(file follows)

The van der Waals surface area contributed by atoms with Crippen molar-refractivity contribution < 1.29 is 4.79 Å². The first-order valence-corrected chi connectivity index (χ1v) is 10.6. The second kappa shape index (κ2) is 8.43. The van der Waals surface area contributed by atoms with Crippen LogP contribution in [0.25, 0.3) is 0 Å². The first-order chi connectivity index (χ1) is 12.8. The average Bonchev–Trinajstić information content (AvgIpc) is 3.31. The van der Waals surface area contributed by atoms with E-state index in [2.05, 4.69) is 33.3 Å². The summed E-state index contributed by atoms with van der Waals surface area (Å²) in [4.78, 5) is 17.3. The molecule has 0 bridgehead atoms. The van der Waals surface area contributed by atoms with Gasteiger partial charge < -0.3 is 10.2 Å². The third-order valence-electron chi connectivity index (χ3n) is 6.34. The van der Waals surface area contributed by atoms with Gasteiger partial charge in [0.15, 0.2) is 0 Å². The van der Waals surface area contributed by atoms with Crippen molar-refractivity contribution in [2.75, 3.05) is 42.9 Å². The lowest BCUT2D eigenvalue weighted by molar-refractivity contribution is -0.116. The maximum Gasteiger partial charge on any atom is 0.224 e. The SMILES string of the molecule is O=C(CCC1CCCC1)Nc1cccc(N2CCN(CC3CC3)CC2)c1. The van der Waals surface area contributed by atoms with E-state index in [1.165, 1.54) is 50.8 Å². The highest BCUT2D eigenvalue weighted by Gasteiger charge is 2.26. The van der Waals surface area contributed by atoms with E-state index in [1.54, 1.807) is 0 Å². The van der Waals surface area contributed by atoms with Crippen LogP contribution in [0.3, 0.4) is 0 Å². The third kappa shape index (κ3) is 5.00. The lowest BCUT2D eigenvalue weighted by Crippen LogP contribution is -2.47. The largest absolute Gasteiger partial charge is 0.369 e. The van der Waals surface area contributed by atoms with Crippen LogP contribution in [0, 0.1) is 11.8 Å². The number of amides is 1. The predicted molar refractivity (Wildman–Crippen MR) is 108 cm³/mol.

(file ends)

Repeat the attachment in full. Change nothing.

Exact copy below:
The van der Waals surface area contributed by atoms with Crippen molar-refractivity contribution < 1.29 is 4.79 Å². The first-order valence-corrected chi connectivity index (χ1v) is 10.6. The second kappa shape index (κ2) is 8.43. The van der Waals surface area contributed by atoms with Crippen LogP contribution in [0.25, 0.3) is 0 Å². The first-order chi connectivity index (χ1) is 12.8. The average Bonchev–Trinajstić information content (AvgIpc) is 3.31. The van der Waals surface area contributed by atoms with E-state index in [2.05, 4.69) is 33.3 Å². The summed E-state index contributed by atoms with van der Waals surface area (Å²) in [4.78, 5) is 17.3. The molecule has 0 bridgehead atoms. The van der Waals surface area contributed by atoms with Gasteiger partial charge < -0.3 is 10.2 Å². The third-order valence-electron chi connectivity index (χ3n) is 6.34. The van der Waals surface area contributed by atoms with Gasteiger partial charge in [0.15, 0.2) is 0 Å². The van der Waals surface area contributed by atoms with Crippen molar-refractivity contribution in [2.75, 3.05) is 42.9 Å². The lowest BCUT2D eigenvalue weighted by molar-refractivity contribution is -0.116. The maximum Gasteiger partial charge on any atom is 0.224 e. The SMILES string of the molecule is O=C(CCC1CCCC1)Nc1cccc(N2CCN(CC3CC3)CC2)c1. The van der Waals surface area contributed by atoms with E-state index in [1.165, 1.54) is 50.8 Å². The highest BCUT2D eigenvalue weighted by Gasteiger charge is 2.26. The van der Waals surface area contributed by atoms with E-state index in [1.54, 1.807) is 0 Å². The van der Waals surface area contributed by atoms with Crippen LogP contribution in [0.3, 0.4) is 0 Å². The third kappa shape index (κ3) is 5.00. The lowest BCUT2D eigenvalue weighted by Crippen LogP contribution is -2.47. The largest absolute Gasteiger partial charge is 0.369 e. The van der Waals surface area contributed by atoms with Crippen LogP contribution in [0, 0.1) is 11.8 Å². The number of amides is 1. The predicted molar refractivity (Wildman–Crippen MR) is 108 cm³/mol.